The ndarray in NumPy is a “newstyle” Python builtintype. Therefore, it can be inherited from (in Python or in C) if desired. Therefore, it can form a foundation for many useful classes. Often whether to subclass the array object or to simply use the core array component as an internal part of a new class is a difficult decision, and can be simply a matter of choice. NumPy has several tools for simplifying how your new object interacts with other array objects, and so the choice may not be significant in the end. One way to simplify the question is by asking yourself if the object you are interested in can be replaced as a single array or does it really require two or more arrays at its core.
Note that asarray always returns the baseclass ndarray. If you are confident that your use of the array object can handle any subclass of an ndarray, then asanyarray can be used to allow subclasses to propagate more cleanly through your subroutine. In principal a subclass could redefine any aspect of the array and therefore, under strict guidelines, asanyarray would rarely be useful. However, most subclasses of the arrayobject will not redefine certain aspects of the array object such as the buffer interface, or the attributes of the array. One important example, however, of why your subroutine may not be able to handle an arbitrary subclass of an array is that matrices redefine the “*” operator to be matrixmultiplication, rather than elementbyelement multiplication.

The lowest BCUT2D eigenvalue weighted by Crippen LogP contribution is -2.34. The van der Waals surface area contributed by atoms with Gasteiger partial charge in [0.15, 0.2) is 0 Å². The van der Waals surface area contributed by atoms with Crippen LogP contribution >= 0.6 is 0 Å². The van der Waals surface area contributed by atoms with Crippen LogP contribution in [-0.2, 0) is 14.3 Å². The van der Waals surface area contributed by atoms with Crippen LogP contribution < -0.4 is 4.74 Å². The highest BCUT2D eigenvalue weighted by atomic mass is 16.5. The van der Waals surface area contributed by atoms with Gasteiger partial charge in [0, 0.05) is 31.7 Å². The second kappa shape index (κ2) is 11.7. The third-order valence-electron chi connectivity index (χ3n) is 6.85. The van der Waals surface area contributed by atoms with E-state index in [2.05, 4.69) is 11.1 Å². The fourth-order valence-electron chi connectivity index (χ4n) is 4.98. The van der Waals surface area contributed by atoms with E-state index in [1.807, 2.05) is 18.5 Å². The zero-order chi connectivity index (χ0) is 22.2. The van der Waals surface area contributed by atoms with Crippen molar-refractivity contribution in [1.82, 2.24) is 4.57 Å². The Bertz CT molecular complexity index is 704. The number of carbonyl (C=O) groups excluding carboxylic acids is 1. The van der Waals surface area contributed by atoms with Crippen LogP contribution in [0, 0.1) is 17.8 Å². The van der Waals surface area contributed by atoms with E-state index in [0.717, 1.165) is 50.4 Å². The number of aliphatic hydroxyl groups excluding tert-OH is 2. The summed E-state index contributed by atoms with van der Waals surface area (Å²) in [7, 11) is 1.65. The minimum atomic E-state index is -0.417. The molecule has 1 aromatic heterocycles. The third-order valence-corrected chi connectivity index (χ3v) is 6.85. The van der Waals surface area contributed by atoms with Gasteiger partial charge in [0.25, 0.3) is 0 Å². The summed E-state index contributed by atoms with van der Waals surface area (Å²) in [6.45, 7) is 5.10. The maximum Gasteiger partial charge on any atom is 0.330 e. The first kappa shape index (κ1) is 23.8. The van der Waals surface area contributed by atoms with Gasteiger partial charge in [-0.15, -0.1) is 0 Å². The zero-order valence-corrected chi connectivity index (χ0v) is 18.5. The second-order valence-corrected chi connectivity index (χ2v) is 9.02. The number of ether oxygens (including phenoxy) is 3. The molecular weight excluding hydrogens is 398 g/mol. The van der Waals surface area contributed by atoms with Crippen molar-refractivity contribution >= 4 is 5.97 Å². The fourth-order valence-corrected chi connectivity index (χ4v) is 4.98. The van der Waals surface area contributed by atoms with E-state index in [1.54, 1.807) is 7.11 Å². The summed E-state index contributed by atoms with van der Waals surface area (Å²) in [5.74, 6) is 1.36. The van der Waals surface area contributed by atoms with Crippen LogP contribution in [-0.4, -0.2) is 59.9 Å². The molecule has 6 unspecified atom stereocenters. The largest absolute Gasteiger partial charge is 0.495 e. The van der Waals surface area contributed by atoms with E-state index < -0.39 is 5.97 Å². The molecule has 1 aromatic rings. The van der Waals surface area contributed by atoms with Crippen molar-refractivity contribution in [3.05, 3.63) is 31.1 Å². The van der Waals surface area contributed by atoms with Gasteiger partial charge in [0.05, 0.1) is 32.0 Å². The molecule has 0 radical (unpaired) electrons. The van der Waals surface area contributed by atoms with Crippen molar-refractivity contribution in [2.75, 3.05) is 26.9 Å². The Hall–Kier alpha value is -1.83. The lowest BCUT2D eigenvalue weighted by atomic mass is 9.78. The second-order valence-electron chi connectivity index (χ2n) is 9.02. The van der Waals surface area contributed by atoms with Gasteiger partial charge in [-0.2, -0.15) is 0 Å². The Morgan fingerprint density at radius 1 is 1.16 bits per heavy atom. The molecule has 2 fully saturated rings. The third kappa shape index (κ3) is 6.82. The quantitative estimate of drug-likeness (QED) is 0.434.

See also
Numpy provides several hooks that subclasses of ndarray can customize:
matrix objects inherit from the ndarray and therefore, they have the same attributes and methods of ndarrays. There are six important differences of matrix objects, however, that may lead to unexpected results when you use matrices but expect them to act like arrays:
Matrix objects can be created using a string notation to allow Matlab style syntax where spaces separate columns and semicolons (‘;’) separate rows.
Matrix objects are always twodimensional. This has farreaching implications, in that m.ravel() is still twodimensional (with a 1 in the first dimension) and item selection returns twodimensional objects so that sequence behavior is fundamentally different than arrays.
Matrix objects override multiplication to be matrixmultiplication. Make sure you understand this for functions that you may want to receive matrices. Especially in light of the fact that asanyarray(m) returns a matrix when m is a matrix.
Matrix objects override power to be matrix raised to a power. The same warning about using power inside a function that uses asanyarray(...) to get an array object holds for this fact.
The default __array_priority__ of matrix objects is 10.0, and therefore mixed operations with ndarrays always produce matrices.
Matrices have special attributes which make calculations easier. These are
transpose 

hermitian (conjugate) transpose 

inverse 

base array 
Warning
Matrix objects override multiplication, ‘*’, and power, ‘**’, to be matrixmultiplication and matrix power, respectively. If your subroutine can accept subclasses and you do not convert to baseclass arrays, then you must use the ufuncs multiply and power to be sure that you are performing the correct operation for all inputs.